In contrast, in Illinois, a state where a gerrymander was left in place, Democrats are in much better shape, and Republicans are likely to be left with only three or four seats.
Republican-held states managed to have far more efficient partisan gerrymandering processes. Republicans are likely to pick up at least four seats due to gerrymandering in Florida, whereas in Texas, the state legislature shored up vulnerable incumbents by preserving a gerrymander that gave the GOP dominance in the state’s congressional delegation.
Abortion wasn’t the silver bullet Democrats thought it would be
Tip O’Neill reportedly said, “All politics is local.” That’s been true this time around.
Nationally, Democrats believed abortion access would supercharge engagement, and in some states, like Kansas, that seemed to be the case. But abortion is a less notable issue in some blue states because voters feel more complacent about the issue in a state where there are legal protections in place.
Although Democrats in races across the country have harped on proposals from national Republicans like South Carolina’s Sen. Lindsey Graham to pass federal restrictions, the issue has proved less successful in motivating voters in blue states.
It has been salient in places where abortion rights are at risk. In Kansas, where voters rejected a ballot question that would allow the state legislature to restrict abortion, two-term incumbent Democratic Rep. Sharice Davids is ahead by 15 points, according to a poll from Siena College and the New York Times, in a district that Trump won in 2016.
But it isn’t helping candidates like New York Gov. Kathy Hochul.
In New York, as in other states, concerns about rising crime are helping Republican gubernatorial hopeful Lee Zeldin at the top of the ticket against Hochul. The incumbent Democrat, who became governor after Andrew Cuomo’s resignation, has run a lackluster campaign and has only recently started to refocus her campaign on addressing crime and public safety. Zeldin’s strong performance is helping boost the fortunes of Republican candidates running outside of New York City on Long Island and upstate.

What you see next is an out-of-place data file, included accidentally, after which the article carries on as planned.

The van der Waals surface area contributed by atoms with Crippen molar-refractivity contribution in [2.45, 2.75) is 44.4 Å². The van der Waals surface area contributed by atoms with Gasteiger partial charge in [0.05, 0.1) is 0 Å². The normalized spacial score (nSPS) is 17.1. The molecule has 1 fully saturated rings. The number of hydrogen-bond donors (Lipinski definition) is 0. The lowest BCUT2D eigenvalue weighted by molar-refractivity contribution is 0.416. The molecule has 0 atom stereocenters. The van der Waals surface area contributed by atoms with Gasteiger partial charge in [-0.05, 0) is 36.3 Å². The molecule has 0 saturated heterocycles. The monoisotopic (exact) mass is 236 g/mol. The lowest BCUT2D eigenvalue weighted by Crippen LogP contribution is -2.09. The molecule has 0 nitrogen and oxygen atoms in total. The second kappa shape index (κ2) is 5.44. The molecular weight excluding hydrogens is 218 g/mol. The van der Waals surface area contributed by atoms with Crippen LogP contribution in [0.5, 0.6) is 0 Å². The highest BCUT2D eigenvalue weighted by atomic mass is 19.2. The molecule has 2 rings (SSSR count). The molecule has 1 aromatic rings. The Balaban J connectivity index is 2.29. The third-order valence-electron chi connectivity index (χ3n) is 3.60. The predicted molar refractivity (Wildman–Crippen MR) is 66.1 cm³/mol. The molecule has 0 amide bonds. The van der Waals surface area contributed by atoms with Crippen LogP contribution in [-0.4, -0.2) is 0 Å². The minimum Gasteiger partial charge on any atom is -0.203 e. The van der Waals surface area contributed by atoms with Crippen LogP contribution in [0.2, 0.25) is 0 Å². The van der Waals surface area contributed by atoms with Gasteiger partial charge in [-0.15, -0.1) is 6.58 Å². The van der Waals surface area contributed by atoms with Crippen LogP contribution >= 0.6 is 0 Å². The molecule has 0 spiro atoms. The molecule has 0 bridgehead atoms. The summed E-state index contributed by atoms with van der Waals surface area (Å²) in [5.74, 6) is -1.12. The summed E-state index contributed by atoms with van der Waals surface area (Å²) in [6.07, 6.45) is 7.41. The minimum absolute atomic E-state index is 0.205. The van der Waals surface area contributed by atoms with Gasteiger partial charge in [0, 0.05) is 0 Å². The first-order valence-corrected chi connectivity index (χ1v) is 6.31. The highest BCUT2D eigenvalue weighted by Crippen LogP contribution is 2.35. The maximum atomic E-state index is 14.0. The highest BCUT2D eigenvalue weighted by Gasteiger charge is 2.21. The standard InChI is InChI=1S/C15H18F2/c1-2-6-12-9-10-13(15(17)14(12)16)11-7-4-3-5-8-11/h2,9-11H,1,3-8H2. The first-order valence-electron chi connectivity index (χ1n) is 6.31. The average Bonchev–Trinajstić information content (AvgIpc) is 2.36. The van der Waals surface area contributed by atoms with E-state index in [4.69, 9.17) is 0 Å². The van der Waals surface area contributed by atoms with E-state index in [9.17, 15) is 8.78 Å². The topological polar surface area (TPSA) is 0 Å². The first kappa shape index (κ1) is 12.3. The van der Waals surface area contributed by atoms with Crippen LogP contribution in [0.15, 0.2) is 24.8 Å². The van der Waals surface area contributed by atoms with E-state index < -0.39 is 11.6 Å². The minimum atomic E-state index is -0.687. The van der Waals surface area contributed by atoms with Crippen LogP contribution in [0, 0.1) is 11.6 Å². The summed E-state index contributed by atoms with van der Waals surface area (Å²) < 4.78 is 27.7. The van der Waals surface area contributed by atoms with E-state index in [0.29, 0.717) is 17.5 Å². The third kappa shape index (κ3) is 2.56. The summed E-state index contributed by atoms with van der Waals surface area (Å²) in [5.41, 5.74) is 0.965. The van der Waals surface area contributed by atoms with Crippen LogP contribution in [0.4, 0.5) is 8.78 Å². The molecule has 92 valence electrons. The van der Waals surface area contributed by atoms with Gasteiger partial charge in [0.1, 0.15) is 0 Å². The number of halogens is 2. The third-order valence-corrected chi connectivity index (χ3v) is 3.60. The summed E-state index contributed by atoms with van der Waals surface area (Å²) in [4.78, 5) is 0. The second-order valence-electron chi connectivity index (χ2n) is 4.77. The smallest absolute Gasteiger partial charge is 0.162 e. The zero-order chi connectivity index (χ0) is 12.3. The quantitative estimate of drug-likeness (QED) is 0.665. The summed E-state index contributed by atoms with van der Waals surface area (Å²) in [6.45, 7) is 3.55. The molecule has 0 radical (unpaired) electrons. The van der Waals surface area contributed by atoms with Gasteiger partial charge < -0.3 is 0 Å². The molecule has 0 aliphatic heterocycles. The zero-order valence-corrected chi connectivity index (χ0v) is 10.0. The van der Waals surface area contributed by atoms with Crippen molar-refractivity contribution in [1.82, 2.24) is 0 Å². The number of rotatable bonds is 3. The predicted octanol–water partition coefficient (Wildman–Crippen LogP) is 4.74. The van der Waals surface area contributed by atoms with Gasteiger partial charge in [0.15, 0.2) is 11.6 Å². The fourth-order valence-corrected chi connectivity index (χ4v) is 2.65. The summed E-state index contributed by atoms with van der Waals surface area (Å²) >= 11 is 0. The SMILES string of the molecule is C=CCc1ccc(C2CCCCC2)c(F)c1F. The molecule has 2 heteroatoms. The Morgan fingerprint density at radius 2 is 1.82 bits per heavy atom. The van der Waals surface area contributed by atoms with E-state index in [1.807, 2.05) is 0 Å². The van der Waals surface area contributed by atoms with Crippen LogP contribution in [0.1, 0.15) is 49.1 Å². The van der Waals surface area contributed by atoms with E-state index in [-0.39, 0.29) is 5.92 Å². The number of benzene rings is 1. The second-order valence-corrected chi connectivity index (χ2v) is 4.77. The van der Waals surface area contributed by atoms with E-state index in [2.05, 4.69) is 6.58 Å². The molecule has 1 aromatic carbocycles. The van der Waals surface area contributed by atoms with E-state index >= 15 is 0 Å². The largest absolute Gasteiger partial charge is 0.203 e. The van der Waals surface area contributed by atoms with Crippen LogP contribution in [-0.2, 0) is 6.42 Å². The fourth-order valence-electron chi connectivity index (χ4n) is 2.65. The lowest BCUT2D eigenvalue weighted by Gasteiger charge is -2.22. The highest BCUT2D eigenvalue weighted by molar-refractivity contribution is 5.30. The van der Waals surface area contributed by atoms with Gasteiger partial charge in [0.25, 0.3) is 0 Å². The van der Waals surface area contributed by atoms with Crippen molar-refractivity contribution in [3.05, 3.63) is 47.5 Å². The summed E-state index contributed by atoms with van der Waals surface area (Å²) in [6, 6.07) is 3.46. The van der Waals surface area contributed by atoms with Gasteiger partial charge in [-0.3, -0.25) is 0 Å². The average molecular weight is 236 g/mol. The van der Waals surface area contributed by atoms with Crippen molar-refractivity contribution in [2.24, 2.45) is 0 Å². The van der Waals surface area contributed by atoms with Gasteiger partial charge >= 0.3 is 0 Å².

A similar scenario is playing out in Oregon, where Republican Christine Drazan is neck and neck with Democrat Tina Kotek in a state where incumbent Democratic Gov. Kate Brown’s inability to address rising crime and homelessness in Portland has become a key campaign issue.
Democrats have an incumbency shortage
One advantage of incumbency is that Democrats in more competitive seats are better candidates and more prepared for tough races. Incumbents like Reps. Matt Cartwright in northeastern Pennsylvania or Jared Golden in Maine can’t be caught napping because every campaign is competitive for them regardless of the national political environment. Democrats are facing especially tough races in tight districts this year thanks to recent history. Republicans flipped 14 Democratic-held seats in 2020, picking up some of the lowest-hanging fruit in red states like Utah and South Carolina.
In contrast, many of the opportunities for Republicans in blue states are coming in open seats like the two on Long Island or three in Oregon. Democrats in those races don’t have incumbents’ built-in advantage in running for Congress — high name ID, large war chests, and an easy primary. That’s left them more susceptible to negative ads by their GOP opponents and to national trends, like increased Republican momentum.
Again, the GOP only needs five seats for a majority. Taking even some of these open swing districts in blue states would put them well on the path to getting there.